Museum of American Finance exhibit draws attention to female Wall Street pioneers. Learn about the Queens of Finance and the Witch of Wall Street thru January 16, 2010.
“Woman's ability to earn money is better protection against the tyranny and brutality of men than her ability to vote," said Victoria Woodhull in the late 19th century. This independence on the part of the Woodhull marked her as a ‘sport of nature,’ by Eunice Barnard in an article she wrote in the April, 1929 North American Review. Hetty Green, also a nineteenth century financial pioneer, was similarly designated.
Currently these ‘sports of nature’ are receiving attention in “Women of Wall Street,” an exhibit at the Museum of American Finance in New York City running until January 16, 2010. Since learning from the past can inform the future, reviewing the exhibit is not only informative and interesting, but could be helpful to investors who seek to emulate successful predecessors.
The two ‘sports of nature,’ which Barnard referred to, were different than other women of their time. Their qualities of independence, self determination and ability to focus were not necessarily welcomed by all of their contemporaries. Still, these were the traits that no doubt lead to their investing genius.
Victoria Woodhull, along with her sister, Tennessee Claflin, opened the first female brokerage house on Wall Street in 1870. Though the girls were from a poor home in Ohio, they did whatever was necessary to improve their lot in life. It is said that Victoria was a prostitute for a while to earn extra money. No matter what the details, she and Tennessee started Woodhull, Claflin and Company in 1870 with backing from Cornelius Vanderbilt. The pair was referred to in the newspapers of the day as "The Queens of Finance" and "The Bewitching Brokers."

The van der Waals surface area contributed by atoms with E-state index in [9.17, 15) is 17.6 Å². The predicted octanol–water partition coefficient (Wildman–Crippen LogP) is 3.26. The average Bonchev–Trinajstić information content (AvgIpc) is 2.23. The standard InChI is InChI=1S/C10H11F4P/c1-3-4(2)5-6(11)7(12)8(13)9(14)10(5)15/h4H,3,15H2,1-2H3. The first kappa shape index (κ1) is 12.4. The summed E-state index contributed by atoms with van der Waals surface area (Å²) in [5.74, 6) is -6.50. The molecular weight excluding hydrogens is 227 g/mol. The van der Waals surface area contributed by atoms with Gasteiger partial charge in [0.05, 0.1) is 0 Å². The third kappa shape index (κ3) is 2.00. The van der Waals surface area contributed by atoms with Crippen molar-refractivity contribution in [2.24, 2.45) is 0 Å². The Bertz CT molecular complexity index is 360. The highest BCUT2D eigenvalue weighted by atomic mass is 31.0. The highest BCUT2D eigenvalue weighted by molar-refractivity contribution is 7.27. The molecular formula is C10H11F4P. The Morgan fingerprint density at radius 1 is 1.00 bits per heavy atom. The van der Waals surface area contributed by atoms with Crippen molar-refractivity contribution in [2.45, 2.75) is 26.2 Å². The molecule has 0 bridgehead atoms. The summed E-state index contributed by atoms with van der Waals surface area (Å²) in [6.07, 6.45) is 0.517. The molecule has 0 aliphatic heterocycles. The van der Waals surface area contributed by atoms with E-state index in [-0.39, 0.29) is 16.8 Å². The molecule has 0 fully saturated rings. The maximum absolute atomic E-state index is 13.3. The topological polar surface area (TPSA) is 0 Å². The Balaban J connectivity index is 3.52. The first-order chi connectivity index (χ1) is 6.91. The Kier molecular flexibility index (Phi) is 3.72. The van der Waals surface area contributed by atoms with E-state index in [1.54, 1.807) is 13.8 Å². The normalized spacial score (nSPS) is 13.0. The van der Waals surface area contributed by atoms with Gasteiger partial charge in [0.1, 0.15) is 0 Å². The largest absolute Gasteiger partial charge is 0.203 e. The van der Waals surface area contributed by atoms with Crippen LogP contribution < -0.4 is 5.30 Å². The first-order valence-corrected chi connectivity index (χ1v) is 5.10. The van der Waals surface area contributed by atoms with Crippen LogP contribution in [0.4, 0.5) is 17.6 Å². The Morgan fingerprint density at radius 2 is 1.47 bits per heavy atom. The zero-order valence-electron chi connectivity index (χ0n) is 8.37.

Hetty Green was not treated so generously in the press. She was called “the witch of Wall Street.” Green was born wealthy in Massachusetts and compounded that money many times during her lifetime. Nevertheless, she was famously stingy. When her child fell ill, she took him to a charity hospital for care to save money. Then, the boy needed to have his leg amputated, possibly as a result of earlier poor care. This pointed frugality plus shrewdness and isolated lifestyle led to her nasty reputation, a far cry from the superlatives used for Victoria Woodhull and Tennessee Claflin.
Still, Hetty was the female Warren Buffet of the nineteenth century. By the time she died at the age of 70 she had the equivalent of 2 billion in today’s dollars. Like Buffet, her method of operation was ‘buy low and sell high’. She expressed this in November, 1905 during an interview with the New York Times, "I buy when things are low and nobody wants them. I keep them until they go up and people are anxious to buy."
The same principals apply today.
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